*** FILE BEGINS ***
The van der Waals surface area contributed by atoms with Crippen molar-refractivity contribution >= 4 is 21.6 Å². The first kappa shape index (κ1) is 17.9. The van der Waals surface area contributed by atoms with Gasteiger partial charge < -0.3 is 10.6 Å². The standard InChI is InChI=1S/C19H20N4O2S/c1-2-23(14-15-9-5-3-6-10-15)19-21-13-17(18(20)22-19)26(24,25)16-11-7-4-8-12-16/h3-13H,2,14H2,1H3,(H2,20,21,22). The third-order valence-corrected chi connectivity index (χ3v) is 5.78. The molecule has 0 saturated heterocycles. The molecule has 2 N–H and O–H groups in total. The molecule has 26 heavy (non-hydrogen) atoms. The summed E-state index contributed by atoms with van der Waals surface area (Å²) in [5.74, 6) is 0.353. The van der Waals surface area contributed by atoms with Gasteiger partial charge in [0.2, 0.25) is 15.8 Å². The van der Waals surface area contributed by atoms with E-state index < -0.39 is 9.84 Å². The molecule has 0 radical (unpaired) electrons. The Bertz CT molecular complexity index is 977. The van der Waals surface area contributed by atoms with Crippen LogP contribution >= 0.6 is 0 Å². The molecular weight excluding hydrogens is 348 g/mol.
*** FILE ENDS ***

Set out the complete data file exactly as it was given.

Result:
The van der Waals surface area contributed by atoms with Crippen molar-refractivity contribution >= 4 is 21.6 Å². The first kappa shape index (κ1) is 17.9. The van der Waals surface area contributed by atoms with Gasteiger partial charge < -0.3 is 10.6 Å². The standard InChI is InChI=1S/C19H20N4O2S/c1-2-23(14-15-9-5-3-6-10-15)19-21-13-17(18(20)22-19)26(24,25)16-11-7-4-8-12-16/h3-13H,2,14H2,1H3,(H2,20,21,22). The third-order valence-corrected chi connectivity index (χ3v) is 5.78. The molecule has 0 saturated heterocycles. The molecule has 2 N–H and O–H groups in total. The molecule has 26 heavy (non-hydrogen) atoms. The summed E-state index contributed by atoms with van der Waals surface area (Å²) in [5.74, 6) is 0.353. The van der Waals surface area contributed by atoms with Gasteiger partial charge in [0.2, 0.25) is 15.8 Å². The van der Waals surface area contributed by atoms with E-state index < -0.39 is 9.84 Å². The molecule has 0 radical (unpaired) electrons. The Bertz CT molecular complexity index is 977. The van der Waals surface area contributed by atoms with Crippen LogP contribution >= 0.6 is 0 Å². The molecular weight excluding hydrogens is 348 g/mol.